At one point I thought heard a piece of something, a voice, startlingly clear for a second, then gone the next. This got me interested, but the cat was rubbing up against me, stretching out a paw and meowing for attention. I hadn’t seen her in a couple of days, so I set the radio on the table, picked her up and put her in my lap and gave her a good, solid rub-down.
I call her “the cat” because she’s a stray who started coming around the yard about three years ago. She was skinny and ragged-looking, so I started putting out bowls of cat food and water for her. Wasn’t long before she started coming indoors when it was cold or wet, or when she simply wanted attention. I never named her, because I figured that one day she’d never show up again, and I didn’t want to feel any attachment to her after she was gone. All the attention I gave her when she was around probably wasn’t helping me to achieve that goal. Didn’t help, either, that I was the only person in the world she seemed to like. When I had guest, the cat would hiss and run and hide, or start pawing at the door to go outside. I have a friend who considers herself a “cat-whisperer.” All cats love her, she used to insist, and “the cat” would love her, too. She left that day disabused of the notion, glowering, and nursing a fresh line of four claw-marks, superficial but no-nonsense, from elbow to wrist. I understand why this behavior convinced my acquaintances that the cat was an asshole, but it made me feel special.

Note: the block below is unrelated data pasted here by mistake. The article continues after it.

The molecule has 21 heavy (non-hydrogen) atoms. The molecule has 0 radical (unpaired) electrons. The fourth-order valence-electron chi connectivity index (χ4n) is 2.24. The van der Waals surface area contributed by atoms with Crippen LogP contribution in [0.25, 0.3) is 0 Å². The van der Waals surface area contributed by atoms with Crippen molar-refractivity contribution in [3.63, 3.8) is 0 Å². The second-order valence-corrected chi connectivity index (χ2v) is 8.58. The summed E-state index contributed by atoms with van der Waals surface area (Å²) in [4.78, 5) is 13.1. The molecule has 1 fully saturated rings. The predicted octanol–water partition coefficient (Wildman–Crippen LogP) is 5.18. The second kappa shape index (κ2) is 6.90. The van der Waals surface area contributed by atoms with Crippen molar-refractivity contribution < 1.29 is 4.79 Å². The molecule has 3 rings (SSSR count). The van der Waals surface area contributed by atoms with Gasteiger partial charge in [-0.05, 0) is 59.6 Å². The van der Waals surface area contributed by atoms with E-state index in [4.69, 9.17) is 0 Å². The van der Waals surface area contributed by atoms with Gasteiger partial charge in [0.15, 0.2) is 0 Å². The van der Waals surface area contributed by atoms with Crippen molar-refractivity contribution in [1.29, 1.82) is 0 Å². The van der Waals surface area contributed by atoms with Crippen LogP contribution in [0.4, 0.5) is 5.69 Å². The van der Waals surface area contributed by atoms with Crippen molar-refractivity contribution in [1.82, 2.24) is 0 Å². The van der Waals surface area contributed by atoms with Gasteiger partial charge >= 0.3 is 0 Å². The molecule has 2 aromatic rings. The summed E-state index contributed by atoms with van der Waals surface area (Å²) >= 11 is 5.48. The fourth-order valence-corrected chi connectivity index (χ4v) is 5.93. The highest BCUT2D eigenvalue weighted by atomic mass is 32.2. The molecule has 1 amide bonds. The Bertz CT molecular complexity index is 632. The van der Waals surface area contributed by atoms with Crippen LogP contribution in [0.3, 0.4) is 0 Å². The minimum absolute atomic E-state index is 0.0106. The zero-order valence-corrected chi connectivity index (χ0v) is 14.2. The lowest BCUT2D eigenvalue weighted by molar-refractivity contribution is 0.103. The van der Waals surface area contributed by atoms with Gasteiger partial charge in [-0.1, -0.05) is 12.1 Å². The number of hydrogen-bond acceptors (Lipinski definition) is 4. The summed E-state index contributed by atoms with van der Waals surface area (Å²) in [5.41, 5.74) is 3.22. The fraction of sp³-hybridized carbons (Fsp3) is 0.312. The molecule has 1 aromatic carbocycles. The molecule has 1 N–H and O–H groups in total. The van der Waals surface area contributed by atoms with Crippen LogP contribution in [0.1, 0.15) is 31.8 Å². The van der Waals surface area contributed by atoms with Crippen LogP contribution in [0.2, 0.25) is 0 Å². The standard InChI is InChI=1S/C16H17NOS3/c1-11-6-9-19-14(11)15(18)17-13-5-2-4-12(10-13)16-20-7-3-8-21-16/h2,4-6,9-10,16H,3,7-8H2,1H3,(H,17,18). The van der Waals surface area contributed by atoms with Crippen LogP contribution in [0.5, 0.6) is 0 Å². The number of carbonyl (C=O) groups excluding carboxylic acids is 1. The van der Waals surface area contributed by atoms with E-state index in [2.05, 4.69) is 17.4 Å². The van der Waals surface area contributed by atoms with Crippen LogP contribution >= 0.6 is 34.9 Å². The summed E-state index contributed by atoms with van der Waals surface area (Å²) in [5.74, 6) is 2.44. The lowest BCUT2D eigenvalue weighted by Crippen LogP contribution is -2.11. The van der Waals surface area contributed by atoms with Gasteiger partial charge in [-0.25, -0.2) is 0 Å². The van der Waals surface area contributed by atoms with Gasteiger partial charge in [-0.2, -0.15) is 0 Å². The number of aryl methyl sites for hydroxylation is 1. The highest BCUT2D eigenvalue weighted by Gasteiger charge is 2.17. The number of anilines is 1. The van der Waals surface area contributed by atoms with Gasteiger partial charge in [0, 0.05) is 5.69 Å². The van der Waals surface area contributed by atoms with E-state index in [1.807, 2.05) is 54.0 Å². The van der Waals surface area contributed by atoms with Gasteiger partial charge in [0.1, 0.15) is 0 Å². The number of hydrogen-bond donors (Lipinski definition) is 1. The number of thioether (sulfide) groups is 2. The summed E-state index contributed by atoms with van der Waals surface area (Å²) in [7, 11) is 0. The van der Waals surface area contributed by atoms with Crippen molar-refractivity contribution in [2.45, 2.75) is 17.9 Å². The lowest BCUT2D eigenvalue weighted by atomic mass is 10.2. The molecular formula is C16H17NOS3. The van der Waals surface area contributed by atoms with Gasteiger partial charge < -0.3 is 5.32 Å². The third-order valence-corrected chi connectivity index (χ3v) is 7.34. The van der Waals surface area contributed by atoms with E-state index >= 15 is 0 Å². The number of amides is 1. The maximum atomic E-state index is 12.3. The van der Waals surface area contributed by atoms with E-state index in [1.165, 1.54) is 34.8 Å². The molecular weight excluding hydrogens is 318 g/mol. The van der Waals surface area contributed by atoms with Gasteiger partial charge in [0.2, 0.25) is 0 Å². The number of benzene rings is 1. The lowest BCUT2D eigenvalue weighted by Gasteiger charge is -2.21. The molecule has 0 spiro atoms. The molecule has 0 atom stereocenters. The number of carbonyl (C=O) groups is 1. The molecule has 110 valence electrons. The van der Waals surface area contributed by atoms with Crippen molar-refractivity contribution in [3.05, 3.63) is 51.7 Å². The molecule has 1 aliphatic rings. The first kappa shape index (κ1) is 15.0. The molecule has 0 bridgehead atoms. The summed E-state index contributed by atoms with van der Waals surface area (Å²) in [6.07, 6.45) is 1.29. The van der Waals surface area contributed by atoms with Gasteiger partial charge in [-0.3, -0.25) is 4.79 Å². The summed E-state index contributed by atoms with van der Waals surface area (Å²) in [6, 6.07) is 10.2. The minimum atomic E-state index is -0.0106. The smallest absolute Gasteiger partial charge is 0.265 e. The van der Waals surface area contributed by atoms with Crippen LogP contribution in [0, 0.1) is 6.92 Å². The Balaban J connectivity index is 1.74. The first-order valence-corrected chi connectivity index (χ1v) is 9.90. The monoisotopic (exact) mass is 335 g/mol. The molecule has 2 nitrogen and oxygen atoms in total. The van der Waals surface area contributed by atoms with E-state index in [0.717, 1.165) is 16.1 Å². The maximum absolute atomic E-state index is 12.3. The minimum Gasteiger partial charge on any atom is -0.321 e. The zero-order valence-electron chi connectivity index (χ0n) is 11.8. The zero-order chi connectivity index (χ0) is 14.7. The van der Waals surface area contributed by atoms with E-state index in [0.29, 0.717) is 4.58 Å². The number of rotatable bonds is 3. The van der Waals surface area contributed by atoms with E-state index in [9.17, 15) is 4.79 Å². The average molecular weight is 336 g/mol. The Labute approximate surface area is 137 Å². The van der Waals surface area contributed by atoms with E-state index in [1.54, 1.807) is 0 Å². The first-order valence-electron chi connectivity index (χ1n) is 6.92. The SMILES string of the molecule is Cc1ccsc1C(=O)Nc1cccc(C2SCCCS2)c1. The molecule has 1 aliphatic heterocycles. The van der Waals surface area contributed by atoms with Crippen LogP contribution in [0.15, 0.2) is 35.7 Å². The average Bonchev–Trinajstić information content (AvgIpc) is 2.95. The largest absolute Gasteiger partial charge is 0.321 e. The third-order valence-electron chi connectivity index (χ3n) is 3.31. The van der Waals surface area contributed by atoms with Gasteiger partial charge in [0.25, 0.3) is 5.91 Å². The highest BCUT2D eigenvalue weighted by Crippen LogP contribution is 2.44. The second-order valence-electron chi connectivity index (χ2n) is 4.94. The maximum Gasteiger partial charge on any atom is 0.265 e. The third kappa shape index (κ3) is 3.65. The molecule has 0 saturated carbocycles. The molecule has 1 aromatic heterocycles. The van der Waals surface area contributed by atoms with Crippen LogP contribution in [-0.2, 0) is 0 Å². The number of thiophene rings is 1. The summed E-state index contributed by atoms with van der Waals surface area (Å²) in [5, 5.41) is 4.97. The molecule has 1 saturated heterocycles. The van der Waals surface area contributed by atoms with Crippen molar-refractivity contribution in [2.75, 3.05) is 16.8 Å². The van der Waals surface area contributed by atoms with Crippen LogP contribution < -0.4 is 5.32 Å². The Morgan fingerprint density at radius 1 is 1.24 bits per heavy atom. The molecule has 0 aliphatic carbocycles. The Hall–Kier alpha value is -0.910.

The cat submitted to my favors until something caught her attention. Without preamble, she leapt from my lap and slinked over to a corner of the house, sniffing at the baseboards.
The wind continued to steadily batter the house without let-up. Since my eyes had grown used to the dimness, I stood up and strolled around the room, blowing out every other candle. Waste not, want not. When I snuffed one I’d place on the sill of a window looking out onto the backyard, I noticed a crack in the pane.